We've been safely sending orders around the world since 2010. There's a handy shipping calculator on the shopping cart page so you can see the cost of postage as soon as you've added it to your basket. Your order will be carefully packed and sent with tracking & insurance, we despatch most orders within 2-3 days but larger items and orders placed before the weekend can take an extra day or two to process.
We accept returns, please notify us within 14 days and ensure the item arrives back with us no later than 30 days after the order was received.
We don't charge VAT, however, if buying from outside of the UK please remember that there may be import fees to pay directly to the delivery company before receiving the order. Unfortunately we can’t advise on the exact costs as it varies from country to country, so please check your national rates before purchasing.
Tooth Count - the number of teeth on the chainring, the higher the number the harder the gear.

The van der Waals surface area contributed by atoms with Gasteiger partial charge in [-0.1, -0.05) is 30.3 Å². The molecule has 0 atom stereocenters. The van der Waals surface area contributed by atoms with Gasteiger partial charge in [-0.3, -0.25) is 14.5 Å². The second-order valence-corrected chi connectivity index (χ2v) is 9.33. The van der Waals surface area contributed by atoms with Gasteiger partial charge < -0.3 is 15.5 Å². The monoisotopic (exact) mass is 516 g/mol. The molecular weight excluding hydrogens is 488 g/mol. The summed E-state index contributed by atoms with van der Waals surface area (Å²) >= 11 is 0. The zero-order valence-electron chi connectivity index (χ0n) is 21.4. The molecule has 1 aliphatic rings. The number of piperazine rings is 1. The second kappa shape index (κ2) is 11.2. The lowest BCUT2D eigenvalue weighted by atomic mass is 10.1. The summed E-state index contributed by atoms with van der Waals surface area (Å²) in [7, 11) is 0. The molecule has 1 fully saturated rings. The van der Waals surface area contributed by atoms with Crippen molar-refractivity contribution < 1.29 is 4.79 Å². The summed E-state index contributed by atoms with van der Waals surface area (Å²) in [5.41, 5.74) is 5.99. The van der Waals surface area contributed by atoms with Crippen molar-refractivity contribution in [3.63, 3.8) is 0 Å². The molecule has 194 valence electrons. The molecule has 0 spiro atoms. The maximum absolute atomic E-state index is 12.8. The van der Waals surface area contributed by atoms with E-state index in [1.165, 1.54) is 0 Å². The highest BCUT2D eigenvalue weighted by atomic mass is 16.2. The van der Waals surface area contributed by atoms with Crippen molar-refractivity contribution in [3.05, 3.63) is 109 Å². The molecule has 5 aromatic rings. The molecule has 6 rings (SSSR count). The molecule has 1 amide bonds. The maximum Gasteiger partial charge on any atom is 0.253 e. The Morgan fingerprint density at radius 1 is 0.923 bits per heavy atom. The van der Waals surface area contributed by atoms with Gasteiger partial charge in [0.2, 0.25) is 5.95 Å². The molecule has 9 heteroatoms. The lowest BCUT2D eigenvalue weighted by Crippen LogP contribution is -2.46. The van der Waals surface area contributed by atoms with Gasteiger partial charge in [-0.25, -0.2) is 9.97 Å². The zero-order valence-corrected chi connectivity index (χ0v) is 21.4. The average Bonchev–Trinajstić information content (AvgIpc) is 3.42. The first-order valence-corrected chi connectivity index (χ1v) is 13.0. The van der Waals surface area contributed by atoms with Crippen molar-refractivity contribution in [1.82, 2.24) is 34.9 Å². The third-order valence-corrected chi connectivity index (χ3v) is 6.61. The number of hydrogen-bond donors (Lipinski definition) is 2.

Between Adjacent Bolt Holes - the measurement from the centre of any bolt hole to the centre of an adjacent one, if this measurement is the same as that of your crankset and the bolt count is the same then the chainring should fit.
BCD - stands for Bolt Circle Diameter (sometimes referred to as PCD - Pitch Circle Diameter) and is the technical way to determine whether the chainring fits your crankset. To calculate, multiply the distance between adjacent holes (in mm) by 1.709 (you’ll likely need to round the resulting number up or down a little).
Bolt Count - the number of bolts securing the chainring to the chainset. As with the BCD, this must be the same as your chainset.
Chain Width - 3/32” is the standard width for double and triple chainsets, wherease 1/8” chainrings are only found on single ring chainsets, generally for track / singlespeed use and can only be used with a wide 1/8" chain.
Intended Speed - the number of cogs at the back the chainring was designed to be used with. We refer to it as ‘intended’ speed as most double and triple chainsets will actually work with different speeds than originally intended, but the further away you get from the intended speed the more likely you are to experience minor setup issues. The exception being some chainrings intended for 10 speed use or higher, with these it’s better to stick to the intended speed.